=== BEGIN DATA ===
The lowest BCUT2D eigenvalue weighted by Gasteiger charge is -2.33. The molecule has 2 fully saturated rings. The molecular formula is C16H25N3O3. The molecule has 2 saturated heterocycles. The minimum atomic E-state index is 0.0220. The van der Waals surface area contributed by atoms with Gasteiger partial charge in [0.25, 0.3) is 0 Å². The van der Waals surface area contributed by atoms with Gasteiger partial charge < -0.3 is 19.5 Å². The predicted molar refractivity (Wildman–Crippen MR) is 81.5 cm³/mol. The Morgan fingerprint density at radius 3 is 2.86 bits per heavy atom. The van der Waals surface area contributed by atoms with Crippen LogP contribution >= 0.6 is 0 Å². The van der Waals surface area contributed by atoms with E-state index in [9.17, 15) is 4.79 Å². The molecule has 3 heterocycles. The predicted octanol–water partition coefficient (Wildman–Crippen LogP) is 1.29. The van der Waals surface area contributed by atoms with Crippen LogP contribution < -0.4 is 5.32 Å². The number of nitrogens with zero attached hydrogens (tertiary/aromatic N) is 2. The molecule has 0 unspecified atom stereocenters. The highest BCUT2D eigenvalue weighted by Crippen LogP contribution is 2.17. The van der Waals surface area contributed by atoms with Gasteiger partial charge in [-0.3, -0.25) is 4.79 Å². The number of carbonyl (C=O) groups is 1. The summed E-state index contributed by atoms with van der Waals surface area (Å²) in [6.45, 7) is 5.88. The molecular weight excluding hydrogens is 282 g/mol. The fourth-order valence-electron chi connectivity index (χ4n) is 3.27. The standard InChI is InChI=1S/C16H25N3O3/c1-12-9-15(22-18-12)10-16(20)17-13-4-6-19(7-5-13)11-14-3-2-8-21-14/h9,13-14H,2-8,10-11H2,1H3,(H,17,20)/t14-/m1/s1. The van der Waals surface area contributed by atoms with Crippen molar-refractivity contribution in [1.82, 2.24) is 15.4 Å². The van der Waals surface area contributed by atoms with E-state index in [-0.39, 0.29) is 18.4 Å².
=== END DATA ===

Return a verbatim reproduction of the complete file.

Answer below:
The lowest BCUT2D eigenvalue weighted by Gasteiger charge is -2.33. The molecule has 2 fully saturated rings. The molecular formula is C16H25N3O3. The molecule has 2 saturated heterocycles. The minimum atomic E-state index is 0.0220. The van der Waals surface area contributed by atoms with Gasteiger partial charge in [0.25, 0.3) is 0 Å². The van der Waals surface area contributed by atoms with Gasteiger partial charge < -0.3 is 19.5 Å². The predicted molar refractivity (Wildman–Crippen MR) is 81.5 cm³/mol. The Morgan fingerprint density at radius 3 is 2.86 bits per heavy atom. The van der Waals surface area contributed by atoms with Crippen LogP contribution >= 0.6 is 0 Å². The van der Waals surface area contributed by atoms with E-state index in [9.17, 15) is 4.79 Å². The molecule has 3 heterocycles. The predicted octanol–water partition coefficient (Wildman–Crippen LogP) is 1.29. The van der Waals surface area contributed by atoms with Crippen LogP contribution < -0.4 is 5.32 Å². The number of nitrogens with zero attached hydrogens (tertiary/aromatic N) is 2. The molecule has 0 unspecified atom stereocenters. The highest BCUT2D eigenvalue weighted by Crippen LogP contribution is 2.17. The van der Waals surface area contributed by atoms with Gasteiger partial charge in [-0.3, -0.25) is 4.79 Å². The number of carbonyl (C=O) groups is 1. The summed E-state index contributed by atoms with van der Waals surface area (Å²) in [6.45, 7) is 5.88. The molecular weight excluding hydrogens is 282 g/mol. The fourth-order valence-electron chi connectivity index (χ4n) is 3.27. The standard InChI is InChI=1S/C16H25N3O3/c1-12-9-15(22-18-12)10-16(20)17-13-4-6-19(7-5-13)11-14-3-2-8-21-14/h9,13-14H,2-8,10-11H2,1H3,(H,17,20)/t14-/m1/s1. The van der Waals surface area contributed by atoms with Crippen molar-refractivity contribution in [1.82, 2.24) is 15.4 Å². The van der Waals surface area contributed by atoms with E-state index in [-0.39, 0.29) is 18.4 Å².